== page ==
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Animated cartoon series on financial literacy

Chea Vannak / Khmer Times Share:
Chea Serey, NBC director-general, addressing the launch of the Cashville Kidz programme. KT/Mai Vireak

A financial literacy programme that uses an animated cartoon series to focus on specific lessons that range from the importance of saving money to developing positive spending habits and making smart investments, was introduced to schools in the kingdom yesterday.

“The Cashville Kidz programme, supported by Maybank, is designed to better prepare students to face financial challenges,” said Chea Serey, director-general of the National Bank of Cambodia (NBC).

“The programme is important in enhancing financial education and promoting financial inclusion in the country,” she added.

“It is a part of the government’s effort to inculcate financial literacy in the school curriculum, from primary to high school.”

Ms Serey said education is a long-term investment and strengthening financial education is the government’s long-term objective that requires support from relevant stakeholders.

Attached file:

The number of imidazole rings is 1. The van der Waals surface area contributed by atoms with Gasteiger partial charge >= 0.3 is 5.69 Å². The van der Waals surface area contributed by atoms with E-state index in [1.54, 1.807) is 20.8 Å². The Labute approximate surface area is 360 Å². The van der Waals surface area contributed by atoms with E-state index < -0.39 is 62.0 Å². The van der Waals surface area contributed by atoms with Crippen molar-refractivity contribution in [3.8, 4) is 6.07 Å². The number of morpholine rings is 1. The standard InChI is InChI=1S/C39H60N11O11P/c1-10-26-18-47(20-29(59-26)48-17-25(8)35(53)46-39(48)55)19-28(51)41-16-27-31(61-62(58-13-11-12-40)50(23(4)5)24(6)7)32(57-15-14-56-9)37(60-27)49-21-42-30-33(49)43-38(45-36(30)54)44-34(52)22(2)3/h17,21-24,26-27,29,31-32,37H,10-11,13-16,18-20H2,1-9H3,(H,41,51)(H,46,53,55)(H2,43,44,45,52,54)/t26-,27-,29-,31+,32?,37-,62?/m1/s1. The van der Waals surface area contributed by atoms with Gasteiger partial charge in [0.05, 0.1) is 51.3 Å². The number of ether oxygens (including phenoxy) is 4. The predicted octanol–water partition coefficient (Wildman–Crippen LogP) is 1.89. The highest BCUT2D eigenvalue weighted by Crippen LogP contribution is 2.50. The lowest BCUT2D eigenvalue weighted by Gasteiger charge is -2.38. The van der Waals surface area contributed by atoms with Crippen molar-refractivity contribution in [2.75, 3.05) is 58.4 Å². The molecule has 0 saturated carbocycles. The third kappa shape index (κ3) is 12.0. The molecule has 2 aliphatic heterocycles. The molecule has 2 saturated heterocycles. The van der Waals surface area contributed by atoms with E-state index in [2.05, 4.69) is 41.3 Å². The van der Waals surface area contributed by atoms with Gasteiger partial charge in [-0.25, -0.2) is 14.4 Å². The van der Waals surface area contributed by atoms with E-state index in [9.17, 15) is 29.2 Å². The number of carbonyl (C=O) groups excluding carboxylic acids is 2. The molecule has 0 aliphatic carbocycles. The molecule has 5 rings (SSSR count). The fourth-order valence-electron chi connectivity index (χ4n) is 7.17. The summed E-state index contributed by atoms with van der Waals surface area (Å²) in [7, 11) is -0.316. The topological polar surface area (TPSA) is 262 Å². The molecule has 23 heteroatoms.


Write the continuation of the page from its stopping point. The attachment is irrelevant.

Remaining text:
Datuk Abdul Farid Alias, group president and CEO of Maybank, said the CashVille Kidz programme was initially launched in Malaysia in collaboration with MoneyTree.

“Over the last three years, the programme has reached more than 150,000 students from 700 schools across Malaysia,” he added.

“We want to help prepare the younger generation to face financial challenges by enabling them to develop healthy financial habits.

“The Cashville Kidz programme is designed to encourage the development of a generation that is more knowledgeable, independent and prudent in terms of managing their finances.”

In March, the NBC and the Ministry of Education introduced the “Let’s Talk Money” comic book to promote financial literacy to students in primary and secondary schools.

Ms Serey said the objective of the comic book was to change the behavior of financial consumers, especially low-income and vulnerable people, to properly manage their money and give them the courage to discuss monetary issues.

She added that financial education would be integrated into math by teaching children how to calculate interest rates.

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